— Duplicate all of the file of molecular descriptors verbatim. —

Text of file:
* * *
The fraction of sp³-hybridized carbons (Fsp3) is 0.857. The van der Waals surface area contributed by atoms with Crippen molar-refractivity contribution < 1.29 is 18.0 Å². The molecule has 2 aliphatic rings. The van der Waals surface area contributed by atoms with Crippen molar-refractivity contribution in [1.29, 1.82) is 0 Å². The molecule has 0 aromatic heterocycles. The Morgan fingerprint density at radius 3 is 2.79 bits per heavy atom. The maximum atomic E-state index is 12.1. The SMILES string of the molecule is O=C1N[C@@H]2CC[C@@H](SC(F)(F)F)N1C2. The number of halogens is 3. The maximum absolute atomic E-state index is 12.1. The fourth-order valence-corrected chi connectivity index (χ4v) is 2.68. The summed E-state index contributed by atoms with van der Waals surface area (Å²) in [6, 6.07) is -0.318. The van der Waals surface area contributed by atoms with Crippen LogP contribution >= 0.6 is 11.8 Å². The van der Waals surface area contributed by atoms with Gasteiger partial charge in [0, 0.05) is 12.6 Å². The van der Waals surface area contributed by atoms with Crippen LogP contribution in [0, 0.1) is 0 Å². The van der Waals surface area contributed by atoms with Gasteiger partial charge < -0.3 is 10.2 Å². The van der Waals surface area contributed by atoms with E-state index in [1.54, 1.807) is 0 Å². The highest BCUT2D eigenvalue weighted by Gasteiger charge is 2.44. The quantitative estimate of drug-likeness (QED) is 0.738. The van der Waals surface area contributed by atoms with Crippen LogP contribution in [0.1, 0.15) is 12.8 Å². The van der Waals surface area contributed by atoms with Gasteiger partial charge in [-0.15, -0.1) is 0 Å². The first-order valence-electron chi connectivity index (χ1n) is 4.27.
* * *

The fraction of sp³-hybridized carbons (Fsp3) is 0.857. The van der Waals surface area contributed by atoms with Crippen molar-refractivity contribution < 1.29 is 18.0 Å². The molecule has 2 aliphatic rings. The van der Waals surface area contributed by atoms with Crippen molar-refractivity contribution in [1.29, 1.82) is 0 Å². The molecule has 0 aromatic heterocycles. The Morgan fingerprint density at radius 3 is 2.79 bits per heavy atom. The maximum atomic E-state index is 12.1. The SMILES string of the molecule is O=C1N[C@@H]2CC[C@@H](SC(F)(F)F)N1C2. The number of halogens is 3. The maximum absolute atomic E-state index is 12.1. The fourth-order valence-corrected chi connectivity index (χ4v) is 2.68. The summed E-state index contributed by atoms with van der Waals surface area (Å²) in [6, 6.07) is -0.318. The van der Waals surface area contributed by atoms with Crippen LogP contribution >= 0.6 is 11.8 Å². The van der Waals surface area contributed by atoms with Gasteiger partial charge in [0, 0.05) is 12.6 Å². The van der Waals surface area contributed by atoms with Crippen LogP contribution in [0, 0.1) is 0 Å². The van der Waals surface area contributed by atoms with Gasteiger partial charge < -0.3 is 10.2 Å². The van der Waals surface area contributed by atoms with E-state index in [1.54, 1.807) is 0 Å². The highest BCUT2D eigenvalue weighted by Gasteiger charge is 2.44. The quantitative estimate of drug-likeness (QED) is 0.738. The van der Waals surface area contributed by atoms with Crippen LogP contribution in [0.1, 0.15) is 12.8 Å². The van der Waals surface area contributed by atoms with Gasteiger partial charge in [-0.15, -0.1) is 0 Å². The first-order valence-electron chi connectivity index (χ1n) is 4.27.